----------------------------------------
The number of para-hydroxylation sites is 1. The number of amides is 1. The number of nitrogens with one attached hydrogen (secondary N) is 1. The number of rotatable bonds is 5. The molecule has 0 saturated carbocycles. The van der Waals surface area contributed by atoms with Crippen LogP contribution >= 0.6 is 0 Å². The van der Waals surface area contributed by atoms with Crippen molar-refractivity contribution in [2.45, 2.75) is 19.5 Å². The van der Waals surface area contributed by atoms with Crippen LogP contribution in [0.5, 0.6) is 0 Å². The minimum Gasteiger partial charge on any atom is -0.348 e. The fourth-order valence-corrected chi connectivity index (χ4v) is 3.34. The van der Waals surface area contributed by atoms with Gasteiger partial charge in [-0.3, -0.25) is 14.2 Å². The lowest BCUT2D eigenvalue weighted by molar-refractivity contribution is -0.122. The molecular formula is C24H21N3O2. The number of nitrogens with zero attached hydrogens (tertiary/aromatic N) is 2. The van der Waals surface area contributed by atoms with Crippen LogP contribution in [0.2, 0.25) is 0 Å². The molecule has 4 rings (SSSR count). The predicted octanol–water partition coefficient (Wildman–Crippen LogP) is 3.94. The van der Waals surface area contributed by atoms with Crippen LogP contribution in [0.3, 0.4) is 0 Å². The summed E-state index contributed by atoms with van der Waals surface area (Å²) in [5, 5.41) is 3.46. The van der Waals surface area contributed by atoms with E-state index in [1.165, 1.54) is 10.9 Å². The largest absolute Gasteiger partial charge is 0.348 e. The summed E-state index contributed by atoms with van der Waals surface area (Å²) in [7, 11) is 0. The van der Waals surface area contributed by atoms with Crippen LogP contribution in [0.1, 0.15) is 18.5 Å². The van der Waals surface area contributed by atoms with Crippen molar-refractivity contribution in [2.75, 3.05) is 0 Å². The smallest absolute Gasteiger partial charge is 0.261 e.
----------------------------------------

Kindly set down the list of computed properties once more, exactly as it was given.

The number of para-hydroxylation sites is 1. The number of amides is 1. The number of nitrogens with one attached hydrogen (secondary N) is 1. The number of rotatable bonds is 5. The molecule has 0 saturated carbocycles. The van der Waals surface area contributed by atoms with Crippen LogP contribution >= 0.6 is 0 Å². The van der Waals surface area contributed by atoms with Crippen molar-refractivity contribution in [2.45, 2.75) is 19.5 Å². The van der Waals surface area contributed by atoms with Crippen LogP contribution in [0.5, 0.6) is 0 Å². The minimum Gasteiger partial charge on any atom is -0.348 e. The fourth-order valence-corrected chi connectivity index (χ4v) is 3.34. The van der Waals surface area contributed by atoms with Gasteiger partial charge in [-0.3, -0.25) is 14.2 Å². The lowest BCUT2D eigenvalue weighted by molar-refractivity contribution is -0.122. The molecular formula is C24H21N3O2. The number of nitrogens with zero attached hydrogens (tertiary/aromatic N) is 2. The van der Waals surface area contributed by atoms with Crippen LogP contribution in [0.2, 0.25) is 0 Å². The molecule has 4 rings (SSSR count). The predicted octanol–water partition coefficient (Wildman–Crippen LogP) is 3.94. The van der Waals surface area contributed by atoms with Crippen LogP contribution in [0.3, 0.4) is 0 Å². The summed E-state index contributed by atoms with van der Waals surface area (Å²) in [5, 5.41) is 3.46. The van der Waals surface area contributed by atoms with E-state index in [1.165, 1.54) is 10.9 Å². The largest absolute Gasteiger partial charge is 0.348 e. The summed E-state index contributed by atoms with van der Waals surface area (Å²) in [7, 11) is 0. The van der Waals surface area contributed by atoms with Crippen LogP contribution in [0.1, 0.15) is 18.5 Å². The van der Waals surface area contributed by atoms with Crippen molar-refractivity contribution in [2.75, 3.05) is 0 Å². The smallest absolute Gasteiger partial charge is 0.261 e.